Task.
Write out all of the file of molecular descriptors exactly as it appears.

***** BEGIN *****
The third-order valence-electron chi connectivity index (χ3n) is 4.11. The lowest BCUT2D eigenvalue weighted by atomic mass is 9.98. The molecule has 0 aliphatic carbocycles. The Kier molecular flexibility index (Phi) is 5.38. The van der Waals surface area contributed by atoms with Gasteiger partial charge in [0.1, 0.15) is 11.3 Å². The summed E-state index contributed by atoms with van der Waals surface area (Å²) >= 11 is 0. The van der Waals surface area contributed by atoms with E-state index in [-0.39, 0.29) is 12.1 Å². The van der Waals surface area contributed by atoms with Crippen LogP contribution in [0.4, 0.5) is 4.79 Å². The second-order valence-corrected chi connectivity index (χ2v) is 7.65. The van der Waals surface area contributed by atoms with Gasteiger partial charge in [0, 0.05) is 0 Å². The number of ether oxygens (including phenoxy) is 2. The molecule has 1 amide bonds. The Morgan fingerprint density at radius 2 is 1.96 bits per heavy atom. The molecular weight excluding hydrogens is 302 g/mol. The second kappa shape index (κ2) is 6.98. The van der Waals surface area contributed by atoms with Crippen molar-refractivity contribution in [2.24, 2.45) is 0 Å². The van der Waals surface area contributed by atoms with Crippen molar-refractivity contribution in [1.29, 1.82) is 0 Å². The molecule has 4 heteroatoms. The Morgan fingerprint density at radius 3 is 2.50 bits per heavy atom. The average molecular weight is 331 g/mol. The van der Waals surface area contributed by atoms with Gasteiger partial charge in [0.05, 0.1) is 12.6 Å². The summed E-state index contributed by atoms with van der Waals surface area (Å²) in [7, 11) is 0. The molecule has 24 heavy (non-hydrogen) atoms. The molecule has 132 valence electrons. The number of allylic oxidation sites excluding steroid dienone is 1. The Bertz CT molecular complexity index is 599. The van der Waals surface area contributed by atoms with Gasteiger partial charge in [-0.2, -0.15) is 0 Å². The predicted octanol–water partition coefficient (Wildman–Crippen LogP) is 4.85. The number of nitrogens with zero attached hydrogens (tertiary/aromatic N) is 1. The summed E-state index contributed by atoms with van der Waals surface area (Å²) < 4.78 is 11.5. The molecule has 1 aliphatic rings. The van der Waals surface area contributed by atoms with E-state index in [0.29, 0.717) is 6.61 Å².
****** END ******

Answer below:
The third-order valence-electron chi connectivity index (χ3n) is 4.11. The lowest BCUT2D eigenvalue weighted by atomic mass is 9.98. The molecule has 0 aliphatic carbocycles. The Kier molecular flexibility index (Phi) is 5.38. The van der Waals surface area contributed by atoms with Gasteiger partial charge in [0.1, 0.15) is 11.3 Å². The summed E-state index contributed by atoms with van der Waals surface area (Å²) >= 11 is 0. The van der Waals surface area contributed by atoms with E-state index in [-0.39, 0.29) is 12.1 Å². The van der Waals surface area contributed by atoms with Crippen LogP contribution in [0.4, 0.5) is 4.79 Å². The second-order valence-corrected chi connectivity index (χ2v) is 7.65. The van der Waals surface area contributed by atoms with Gasteiger partial charge in [0, 0.05) is 0 Å². The number of ether oxygens (including phenoxy) is 2. The molecule has 1 amide bonds. The Morgan fingerprint density at radius 2 is 1.96 bits per heavy atom. The molecular weight excluding hydrogens is 302 g/mol. The second kappa shape index (κ2) is 6.98. The van der Waals surface area contributed by atoms with Crippen molar-refractivity contribution in [2.24, 2.45) is 0 Å². The van der Waals surface area contributed by atoms with Crippen molar-refractivity contribution in [1.29, 1.82) is 0 Å². The molecule has 4 heteroatoms. The Morgan fingerprint density at radius 3 is 2.50 bits per heavy atom. The average molecular weight is 331 g/mol. The van der Waals surface area contributed by atoms with Gasteiger partial charge in [0.05, 0.1) is 12.6 Å². The summed E-state index contributed by atoms with van der Waals surface area (Å²) in [7, 11) is 0. The molecule has 24 heavy (non-hydrogen) atoms. The molecule has 132 valence electrons. The number of allylic oxidation sites excluding steroid dienone is 1. The Bertz CT molecular complexity index is 599. The van der Waals surface area contributed by atoms with Gasteiger partial charge in [-0.2, -0.15) is 0 Å². The predicted octanol–water partition coefficient (Wildman–Crippen LogP) is 4.85. The number of nitrogens with zero attached hydrogens (tertiary/aromatic N) is 1. The summed E-state index contributed by atoms with van der Waals surface area (Å²) < 4.78 is 11.5. The molecule has 1 aliphatic rings. The van der Waals surface area contributed by atoms with E-state index in [0.29, 0.717) is 6.61 Å².